Disc Golf in the Heart of Suburbia
3 Helpful / 1 Not
Pros: Nice course in a quiet, suburban park that's biggest attractions are the walking/fitness trail, picnic areas, and the nice size pond (which allows fishing from the shore). No soccer or ball fields with tons of munchkin leagues buzzing around makes for a very quiet and peaceful round. Most other park patrons will be walking, jogging, biking, or picnicking.
• Variety: Reasonably good overall. Much of the course wraps clockwise around a lake, but you don't necessarily need to throw a bunch of right turning tee shots. Starts with several semi-open holes which make you work around a few obstacles (well-located trees, water, and an OB walking path) without necessarily forcing any particular line, but still requiring a decent control. Back end features significantly more vegetation, calling for somewhat tighter lines while still affording enough room to work different routes. Only #14 (a 330' tunnel flanked by trees and brush) really gives you one way to go. A few nicely guarded and well-tucked pin placements call for finessed approaches. Park is quite flat, but holes, 1, 10, and a few others that wrap around the lake make good use of what little elevation is available, with the potential for shots to roll away into the lake. Holes 4 & 5 bring water directly into play, while it looms behind the basket on 11 & 12. Contains a respectable range of distances from the shorts (219 to 420), which is only is enhanced by the presence of long tees. Execute well off the tee and par should be simple (and you'll probably set up several good birdie opportunities). Shank one off the tee and you'll need a good upshot to save par.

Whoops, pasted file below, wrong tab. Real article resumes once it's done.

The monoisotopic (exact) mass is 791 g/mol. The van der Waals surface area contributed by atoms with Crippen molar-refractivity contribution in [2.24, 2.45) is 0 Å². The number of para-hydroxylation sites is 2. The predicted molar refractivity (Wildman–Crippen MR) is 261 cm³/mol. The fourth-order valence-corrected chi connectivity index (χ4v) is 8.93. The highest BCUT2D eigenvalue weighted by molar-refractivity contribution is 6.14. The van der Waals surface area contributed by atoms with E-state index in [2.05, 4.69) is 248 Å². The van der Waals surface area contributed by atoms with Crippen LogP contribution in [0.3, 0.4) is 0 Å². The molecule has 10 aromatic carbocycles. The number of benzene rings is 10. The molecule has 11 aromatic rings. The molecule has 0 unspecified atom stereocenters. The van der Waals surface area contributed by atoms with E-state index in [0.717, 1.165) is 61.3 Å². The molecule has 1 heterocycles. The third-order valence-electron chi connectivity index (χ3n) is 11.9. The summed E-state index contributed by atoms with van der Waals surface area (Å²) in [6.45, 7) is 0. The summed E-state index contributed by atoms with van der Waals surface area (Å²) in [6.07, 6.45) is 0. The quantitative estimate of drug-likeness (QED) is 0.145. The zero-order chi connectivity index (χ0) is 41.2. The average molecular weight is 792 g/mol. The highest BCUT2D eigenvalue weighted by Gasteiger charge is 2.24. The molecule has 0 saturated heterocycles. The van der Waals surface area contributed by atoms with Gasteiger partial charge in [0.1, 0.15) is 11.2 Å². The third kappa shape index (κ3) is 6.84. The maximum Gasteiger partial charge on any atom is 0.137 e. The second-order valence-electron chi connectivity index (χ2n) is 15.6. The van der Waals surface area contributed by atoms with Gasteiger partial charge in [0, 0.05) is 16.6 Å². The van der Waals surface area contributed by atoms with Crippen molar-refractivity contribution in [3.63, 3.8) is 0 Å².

• Water carries: holes 4 and 5 let you to dial in as much risk as you want by carrying the water all the way to the green while allowing you to bail out as early as you like, depending on your personal comfort level… very nicely done.
• Aesthetics: Very pleasant setting for a round. Although it only comes into play on 3 or 4 holes, the pond is clearly in view on about 11 of them. The rest of the course takes you through a lightly to moderately wooded section of the park featuring a wide variety of different trees, several of which bear tropical fruits (the picking of which is prohibited).
• Equipment: Red or Blue stones designate the dual tees on most holes. Rotating A & B pin positions offer additional variety (for locals). Regardless of A or B placement, Chainstars are pretty easy to spot from most tees, but a brief walk may be necessary target some pins. Tee signs are pretty easy to spot, showing hole layout, distance, OB, etc.
• Routing/Navigation: Course flows fairly well from basket to next tee. Tee signs are an effective navigational aid, but a couple of walks are quite a bit longer than the others, which might cause some hiccups (from 9 to 10, and from 13 to 14). First timers that print the map should have no real problems playing the reds.
• Course layout offers easy access to start at several different holes, or play abbreviated 7 or 11 hole rounds.
• Safety: In my opinion, there's no bigger con than potential safety issues. I've played several courses where walking paths weave through sections of the course, but only played a few where you might have to wait for people to pass on so many holes (or for so long). Some fairways are positioned where you're kinda throwing parrallel to the path, rather than across it), so you may have to wait longer than you'd like for them to clear. Doesn't sound too bad, but this paved path around the lake draws several forms of non DG traffic. This is only compounded by the fact that all that traffic is largely unaware or unconcerned they may be in your way - and quite honestly, if they're on the path, they shouldn't have to be. One nice thing about taking a walk or run through the park is the idea that you can empty your mind while you're in your own little world.